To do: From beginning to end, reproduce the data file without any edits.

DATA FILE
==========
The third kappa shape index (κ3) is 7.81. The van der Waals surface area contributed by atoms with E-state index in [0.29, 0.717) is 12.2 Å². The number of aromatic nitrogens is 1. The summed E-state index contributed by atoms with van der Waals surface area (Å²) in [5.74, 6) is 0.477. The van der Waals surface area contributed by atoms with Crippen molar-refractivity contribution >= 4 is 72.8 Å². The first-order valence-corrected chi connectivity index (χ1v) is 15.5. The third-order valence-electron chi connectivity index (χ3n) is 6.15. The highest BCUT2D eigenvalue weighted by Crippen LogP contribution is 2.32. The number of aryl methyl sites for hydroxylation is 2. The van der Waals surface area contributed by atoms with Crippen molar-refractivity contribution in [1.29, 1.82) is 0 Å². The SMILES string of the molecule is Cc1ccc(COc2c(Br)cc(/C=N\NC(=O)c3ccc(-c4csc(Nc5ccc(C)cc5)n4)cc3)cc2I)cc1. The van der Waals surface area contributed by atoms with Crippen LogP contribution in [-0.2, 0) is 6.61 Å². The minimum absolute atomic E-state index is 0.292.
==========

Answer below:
The third kappa shape index (κ3) is 7.81. The van der Waals surface area contributed by atoms with E-state index in [0.29, 0.717) is 12.2 Å². The number of aromatic nitrogens is 1. The summed E-state index contributed by atoms with van der Waals surface area (Å²) in [5.74, 6) is 0.477. The van der Waals surface area contributed by atoms with Crippen molar-refractivity contribution >= 4 is 72.8 Å². The first-order valence-corrected chi connectivity index (χ1v) is 15.5. The third-order valence-electron chi connectivity index (χ3n) is 6.15. The highest BCUT2D eigenvalue weighted by Crippen LogP contribution is 2.32. The number of aryl methyl sites for hydroxylation is 2. The van der Waals surface area contributed by atoms with Crippen molar-refractivity contribution in [1.29, 1.82) is 0 Å². The SMILES string of the molecule is Cc1ccc(COc2c(Br)cc(/C=N\NC(=O)c3ccc(-c4csc(Nc5ccc(C)cc5)n4)cc3)cc2I)cc1. The van der Waals surface area contributed by atoms with Crippen LogP contribution in [-0.2, 0) is 6.61 Å². The minimum absolute atomic E-state index is 0.292.